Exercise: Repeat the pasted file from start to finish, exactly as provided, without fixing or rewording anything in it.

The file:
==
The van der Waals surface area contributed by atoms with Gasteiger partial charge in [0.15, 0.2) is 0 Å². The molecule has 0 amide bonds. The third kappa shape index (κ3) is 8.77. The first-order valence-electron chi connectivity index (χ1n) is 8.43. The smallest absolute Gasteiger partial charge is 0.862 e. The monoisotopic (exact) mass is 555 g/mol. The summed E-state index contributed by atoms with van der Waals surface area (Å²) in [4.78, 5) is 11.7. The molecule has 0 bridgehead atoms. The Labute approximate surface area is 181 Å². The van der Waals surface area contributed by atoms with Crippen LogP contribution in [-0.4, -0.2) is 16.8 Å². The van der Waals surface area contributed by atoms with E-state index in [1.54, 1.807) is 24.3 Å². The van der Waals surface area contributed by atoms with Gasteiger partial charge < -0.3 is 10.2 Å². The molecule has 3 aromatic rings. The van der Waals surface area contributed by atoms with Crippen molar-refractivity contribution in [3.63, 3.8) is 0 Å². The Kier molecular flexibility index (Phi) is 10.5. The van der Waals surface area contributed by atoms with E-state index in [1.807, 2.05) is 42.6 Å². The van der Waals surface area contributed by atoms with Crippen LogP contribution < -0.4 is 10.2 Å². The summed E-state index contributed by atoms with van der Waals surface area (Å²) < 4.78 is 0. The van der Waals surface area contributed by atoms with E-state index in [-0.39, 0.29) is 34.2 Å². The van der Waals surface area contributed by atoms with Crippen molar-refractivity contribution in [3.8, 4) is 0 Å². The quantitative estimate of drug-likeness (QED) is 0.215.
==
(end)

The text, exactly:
The van der Waals surface area contributed by atoms with Gasteiger partial charge in [0.15, 0.2) is 0 Å². The molecule has 0 amide bonds. The third kappa shape index (κ3) is 8.77. The first-order valence-electron chi connectivity index (χ1n) is 8.43. The smallest absolute Gasteiger partial charge is 0.862 e. The monoisotopic (exact) mass is 555 g/mol. The summed E-state index contributed by atoms with van der Waals surface area (Å²) in [4.78, 5) is 11.7. The molecule has 0 bridgehead atoms. The Labute approximate surface area is 181 Å². The van der Waals surface area contributed by atoms with Crippen LogP contribution in [-0.4, -0.2) is 16.8 Å². The van der Waals surface area contributed by atoms with E-state index in [1.54, 1.807) is 24.3 Å². The van der Waals surface area contributed by atoms with Gasteiger partial charge < -0.3 is 10.2 Å². The molecule has 3 aromatic rings. The van der Waals surface area contributed by atoms with Crippen molar-refractivity contribution in [3.63, 3.8) is 0 Å². The Kier molecular flexibility index (Phi) is 10.5. The van der Waals surface area contributed by atoms with E-state index in [1.807, 2.05) is 42.6 Å². The van der Waals surface area contributed by atoms with Crippen LogP contribution < -0.4 is 10.2 Å². The summed E-state index contributed by atoms with van der Waals surface area (Å²) < 4.78 is 0. The van der Waals surface area contributed by atoms with E-state index in [-0.39, 0.29) is 34.2 Å². The van der Waals surface area contributed by atoms with Crippen molar-refractivity contribution in [3.8, 4) is 0 Å². The quantitative estimate of drug-likeness (QED) is 0.215.